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It's a simple word that sends chills down the spines of property investors.
Perhaps that's a bit dramatic... After all, some vacancy is inevitable (e.g. downtime for maintenance). And at other times, tolerating vacancy until you find the right tenant can be a good long-term move.
However, if you're constantly facing vacancy, then chances are, you've got a problem.
Many investors find it hard to believe that parts of South East Queensland are experiencing their lowest vacancy rates in a decade.
It's understandably frustrating.
Investors who see their property remain vacant for any extended period of time are failing to realise the income potential of their investment. Empty properties also tend to reduce in comparative value, as they fall in state of repair.
Recently, Rental Express Managing Director, Chris Rolls, was quizzed about an investor who had seen their property remain empty for months on end, and then only achieve sporadic rentals.
In answering, he pointed to the four principles all property investors should adhere in order to benefit from the maximum possible return – by way of maximum rental and minimum vacancy rate.
Talk your would-be tenant's language
First, location is a prime factor of where people want to live. Businessmen will want to be near the city, those working on the coast will need coastal property, and families will require schools, parks, and amenities nearby.
There’s a host of possible tenants, all with different locational requirements: understanding the benefits that your property offers and who your target market is will ensure profitable marketing.
First impressions count
Second, how your property is presented will affect its ‘rentability’. Think about the home you would want to live in and the kind of tenants you want to attract. A well maintained garden and a clean and tidy interior will help you rent out your property more quickly. A maintenance plan will help it stay rented.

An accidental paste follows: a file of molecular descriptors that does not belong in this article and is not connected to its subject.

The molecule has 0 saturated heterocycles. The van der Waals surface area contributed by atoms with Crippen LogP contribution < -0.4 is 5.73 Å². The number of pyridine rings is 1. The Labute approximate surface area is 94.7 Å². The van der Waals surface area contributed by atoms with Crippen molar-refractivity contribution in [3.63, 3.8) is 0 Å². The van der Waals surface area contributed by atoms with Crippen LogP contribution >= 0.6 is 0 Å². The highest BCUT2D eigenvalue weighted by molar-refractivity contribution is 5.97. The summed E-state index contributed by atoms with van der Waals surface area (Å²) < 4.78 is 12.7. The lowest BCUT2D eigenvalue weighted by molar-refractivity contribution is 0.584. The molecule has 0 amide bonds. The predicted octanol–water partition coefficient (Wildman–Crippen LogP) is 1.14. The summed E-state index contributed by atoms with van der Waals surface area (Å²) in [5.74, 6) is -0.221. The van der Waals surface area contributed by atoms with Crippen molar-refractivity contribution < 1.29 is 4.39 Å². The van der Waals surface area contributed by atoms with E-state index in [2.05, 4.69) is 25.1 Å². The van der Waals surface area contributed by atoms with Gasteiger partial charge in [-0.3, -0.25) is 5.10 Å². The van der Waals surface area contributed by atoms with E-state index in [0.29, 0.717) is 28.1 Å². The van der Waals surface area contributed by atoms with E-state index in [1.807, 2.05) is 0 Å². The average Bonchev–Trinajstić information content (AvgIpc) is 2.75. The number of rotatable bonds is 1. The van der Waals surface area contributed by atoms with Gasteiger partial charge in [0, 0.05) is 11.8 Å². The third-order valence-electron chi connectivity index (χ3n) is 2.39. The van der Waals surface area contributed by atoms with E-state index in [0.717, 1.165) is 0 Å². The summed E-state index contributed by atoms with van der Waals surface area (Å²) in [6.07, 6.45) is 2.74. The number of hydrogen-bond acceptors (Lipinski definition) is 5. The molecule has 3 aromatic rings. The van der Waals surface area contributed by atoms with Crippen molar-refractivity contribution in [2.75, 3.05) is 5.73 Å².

Know where to set your rent
Third, your property should be priced appropriately for market, and comparably to other similar properties in its location. If it’s not renting, then it may be too expensive. That can be problematic because over-priced properties can attract desperate tenants looking for a short-term solutions. Conversely, if your property is too cheap, then it could seem 'too good to be true'. As a results, high quality tenants may overlook your property completely.
Create a pool of tenants to choose from
Finally, a property can only be optimally rented with optimal marketing. A skilled property manager will have a wide network of potential tenants to market to, as well as access to other forms of advertising. It stands to reason, that if only a fraction of potential tenants know about your property, then only a fraction can apply for it.
What you can do if your property suffers high vacancy rates
If your property isn’t renting, then it will be because of one of the four must-dos above. Take a look at your location, and make sure your agent is marketing to the right sector of renters.
Make sure you ask for feedback from viewings, and act on criticism of presentation. If potential renters don’t like your colour scheme, then it’s time to go neutral.
Finally, speak to your agent about pricing. It could be that you have unreasonable expectations about achievable rents, and your agent should be able to guide you on this – reducing rental expectation by $50 or $60 a week is better than having a property remain empty for six months at a time (or even a few weeks for that matter!).
We’ve put together way to receive a free and independent evaluation of a property’s rental potential here.
By Simon Waide, Rental Express